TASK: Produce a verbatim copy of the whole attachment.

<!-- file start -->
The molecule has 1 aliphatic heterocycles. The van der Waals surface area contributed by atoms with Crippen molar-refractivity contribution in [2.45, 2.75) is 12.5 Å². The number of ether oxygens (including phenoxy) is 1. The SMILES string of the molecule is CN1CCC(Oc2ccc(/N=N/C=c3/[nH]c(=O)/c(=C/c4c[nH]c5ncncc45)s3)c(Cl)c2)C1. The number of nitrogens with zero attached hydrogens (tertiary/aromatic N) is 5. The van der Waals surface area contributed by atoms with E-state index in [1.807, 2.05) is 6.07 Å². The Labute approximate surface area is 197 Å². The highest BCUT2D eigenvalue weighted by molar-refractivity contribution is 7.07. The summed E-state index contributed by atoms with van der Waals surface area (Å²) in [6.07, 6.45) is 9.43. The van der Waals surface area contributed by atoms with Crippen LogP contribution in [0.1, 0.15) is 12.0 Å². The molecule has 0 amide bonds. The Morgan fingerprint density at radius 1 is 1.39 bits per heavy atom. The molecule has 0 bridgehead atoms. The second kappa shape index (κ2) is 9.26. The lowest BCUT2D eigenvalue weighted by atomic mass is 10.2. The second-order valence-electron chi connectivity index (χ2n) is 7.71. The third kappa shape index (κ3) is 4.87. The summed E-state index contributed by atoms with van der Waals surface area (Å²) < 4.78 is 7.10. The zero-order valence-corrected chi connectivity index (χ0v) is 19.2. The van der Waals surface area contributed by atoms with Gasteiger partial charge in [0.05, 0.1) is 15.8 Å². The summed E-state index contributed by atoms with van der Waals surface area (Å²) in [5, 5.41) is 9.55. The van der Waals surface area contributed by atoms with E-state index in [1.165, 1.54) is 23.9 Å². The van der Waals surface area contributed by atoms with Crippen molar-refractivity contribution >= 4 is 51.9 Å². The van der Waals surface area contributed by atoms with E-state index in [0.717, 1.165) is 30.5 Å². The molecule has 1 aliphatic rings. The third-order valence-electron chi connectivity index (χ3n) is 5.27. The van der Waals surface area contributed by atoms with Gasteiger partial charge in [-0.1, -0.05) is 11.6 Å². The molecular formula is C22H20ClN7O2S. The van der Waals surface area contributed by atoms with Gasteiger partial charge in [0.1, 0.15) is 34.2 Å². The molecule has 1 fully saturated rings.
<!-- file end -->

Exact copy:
The molecule has 1 aliphatic heterocycles. The van der Waals surface area contributed by atoms with Crippen molar-refractivity contribution in [2.45, 2.75) is 12.5 Å². The number of ether oxygens (including phenoxy) is 1. The SMILES string of the molecule is CN1CCC(Oc2ccc(/N=N/C=c3/[nH]c(=O)/c(=C/c4c[nH]c5ncncc45)s3)c(Cl)c2)C1. The number of nitrogens with zero attached hydrogens (tertiary/aromatic N) is 5. The van der Waals surface area contributed by atoms with E-state index in [1.807, 2.05) is 6.07 Å². The Labute approximate surface area is 197 Å². The highest BCUT2D eigenvalue weighted by molar-refractivity contribution is 7.07. The summed E-state index contributed by atoms with van der Waals surface area (Å²) in [6.07, 6.45) is 9.43. The van der Waals surface area contributed by atoms with Crippen LogP contribution in [0.1, 0.15) is 12.0 Å². The molecule has 0 amide bonds. The Morgan fingerprint density at radius 1 is 1.39 bits per heavy atom. The molecule has 0 bridgehead atoms. The second kappa shape index (κ2) is 9.26. The lowest BCUT2D eigenvalue weighted by atomic mass is 10.2. The second-order valence-electron chi connectivity index (χ2n) is 7.71. The third kappa shape index (κ3) is 4.87. The summed E-state index contributed by atoms with van der Waals surface area (Å²) < 4.78 is 7.10. The zero-order valence-corrected chi connectivity index (χ0v) is 19.2. The van der Waals surface area contributed by atoms with Gasteiger partial charge in [0.05, 0.1) is 15.8 Å². The summed E-state index contributed by atoms with van der Waals surface area (Å²) in [5, 5.41) is 9.55. The van der Waals surface area contributed by atoms with E-state index in [1.165, 1.54) is 23.9 Å². The van der Waals surface area contributed by atoms with Crippen molar-refractivity contribution >= 4 is 51.9 Å². The van der Waals surface area contributed by atoms with E-state index in [0.717, 1.165) is 30.5 Å². The molecule has 1 aliphatic rings. The third-order valence-electron chi connectivity index (χ3n) is 5.27. The van der Waals surface area contributed by atoms with Gasteiger partial charge in [-0.1, -0.05) is 11.6 Å². The molecular formula is C22H20ClN7O2S. The van der Waals surface area contributed by atoms with Gasteiger partial charge in [0.1, 0.15) is 34.2 Å². The molecule has 1 fully saturated rings.